Sensitive men are incredibly attractive. They are path-forgers in the new paradigm of the evolved man. Strong and sensitive. Intuitive and powerful. They're able to give and receive love without ambivalence, being "unavailable," or commitment phobia.
In my book Emotional Freedom, I write extensively about the power of empaths and describe strategies for how empaths can stay centered and strong in an overwhelming world. Since I'm an empath and worship sensitivity, I want to help empathic men (and women) cultivate this asset and be more comfortable with it. Empathic men often have a harder time than women because in Western culture sensitivity may be seen as a weakness or too "feminine." This is a huge misconception. The new evolved man is skillful in balancing both the masculine and feminine in himself, embodying his full power.
Empaths are highly-sensitive, finely tuned-instruments when it comes to emotions. They feel everything, sometimes to an extreme, and are less apt to intellectualize feelings. This is particularly challenging for men, as they are often told by society while growing up, "Big boys don't cry." That's why it's so important for sensitive men to let go of stereotypes and learn to embrace their gifts. I understand how hurtful the negative messages about being "overly sensitive" can feel -- also how easy it is to get overwhelmed by excessive stimuli in the world. I've always been hyper-attuned to other people's moods, good and bad. Before I learned to protect my energy, I felt them lodge in my body. Crowded places amplified my empathy.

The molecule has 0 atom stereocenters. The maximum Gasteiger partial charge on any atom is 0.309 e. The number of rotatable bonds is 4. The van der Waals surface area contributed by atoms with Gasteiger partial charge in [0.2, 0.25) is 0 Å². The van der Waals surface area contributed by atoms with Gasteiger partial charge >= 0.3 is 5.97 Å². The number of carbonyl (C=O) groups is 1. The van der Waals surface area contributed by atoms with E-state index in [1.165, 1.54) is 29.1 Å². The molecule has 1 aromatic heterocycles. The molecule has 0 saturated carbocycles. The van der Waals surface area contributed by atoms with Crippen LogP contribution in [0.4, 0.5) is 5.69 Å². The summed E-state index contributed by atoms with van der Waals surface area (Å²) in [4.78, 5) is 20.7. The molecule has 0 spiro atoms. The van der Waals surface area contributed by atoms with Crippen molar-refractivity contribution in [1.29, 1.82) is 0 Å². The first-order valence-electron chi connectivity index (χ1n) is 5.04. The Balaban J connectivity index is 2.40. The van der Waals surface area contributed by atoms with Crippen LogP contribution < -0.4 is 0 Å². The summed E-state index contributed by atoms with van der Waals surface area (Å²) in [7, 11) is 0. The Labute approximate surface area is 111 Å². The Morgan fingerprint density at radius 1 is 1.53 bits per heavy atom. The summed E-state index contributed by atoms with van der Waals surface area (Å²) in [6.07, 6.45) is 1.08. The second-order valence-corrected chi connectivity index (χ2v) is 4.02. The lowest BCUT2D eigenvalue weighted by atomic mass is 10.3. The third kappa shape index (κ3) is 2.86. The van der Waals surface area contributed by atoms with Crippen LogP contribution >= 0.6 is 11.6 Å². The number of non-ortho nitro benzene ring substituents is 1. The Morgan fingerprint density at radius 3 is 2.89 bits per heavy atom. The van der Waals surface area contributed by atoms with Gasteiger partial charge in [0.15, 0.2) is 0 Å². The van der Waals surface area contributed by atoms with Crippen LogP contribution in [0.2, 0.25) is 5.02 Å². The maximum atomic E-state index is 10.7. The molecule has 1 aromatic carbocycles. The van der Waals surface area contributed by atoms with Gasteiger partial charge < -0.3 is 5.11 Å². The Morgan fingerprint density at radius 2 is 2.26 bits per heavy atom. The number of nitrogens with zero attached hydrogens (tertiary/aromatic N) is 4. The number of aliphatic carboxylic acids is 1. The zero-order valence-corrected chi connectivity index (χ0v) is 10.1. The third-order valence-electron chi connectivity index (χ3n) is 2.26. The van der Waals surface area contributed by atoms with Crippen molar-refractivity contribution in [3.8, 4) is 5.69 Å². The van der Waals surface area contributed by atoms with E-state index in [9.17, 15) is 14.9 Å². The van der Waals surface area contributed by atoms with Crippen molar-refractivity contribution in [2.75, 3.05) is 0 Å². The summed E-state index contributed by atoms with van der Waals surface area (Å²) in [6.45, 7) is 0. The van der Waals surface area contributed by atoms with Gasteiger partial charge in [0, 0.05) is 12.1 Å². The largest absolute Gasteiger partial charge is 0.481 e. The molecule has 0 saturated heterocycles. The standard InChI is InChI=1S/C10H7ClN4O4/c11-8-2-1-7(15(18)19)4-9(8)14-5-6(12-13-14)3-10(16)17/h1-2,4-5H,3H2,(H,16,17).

The great beauty of male empaths is that they can feel where you are coming from. Some can do this without taking on people's feelings. However, for better or worse, others, like myself and many of my patients, can become emotional sponges for other people's stress. This often overrides the sublime capacity to absorb positive emotions. If empaths are around peace and love, their bodies assimilate these and flourish. Negativity, though, often feels assaultive, exhausting. Thus, empaths are particularly easy marks for emotional vampires, whose fear or rage can ravage them. As a subconscious defense, empathic men may gain weight as a buffer. Plus, an empath's sensitivity can be overwhelming in romantic relationships; many stay single since they haven't learned to negotiate their special cohabitation needs with a partner.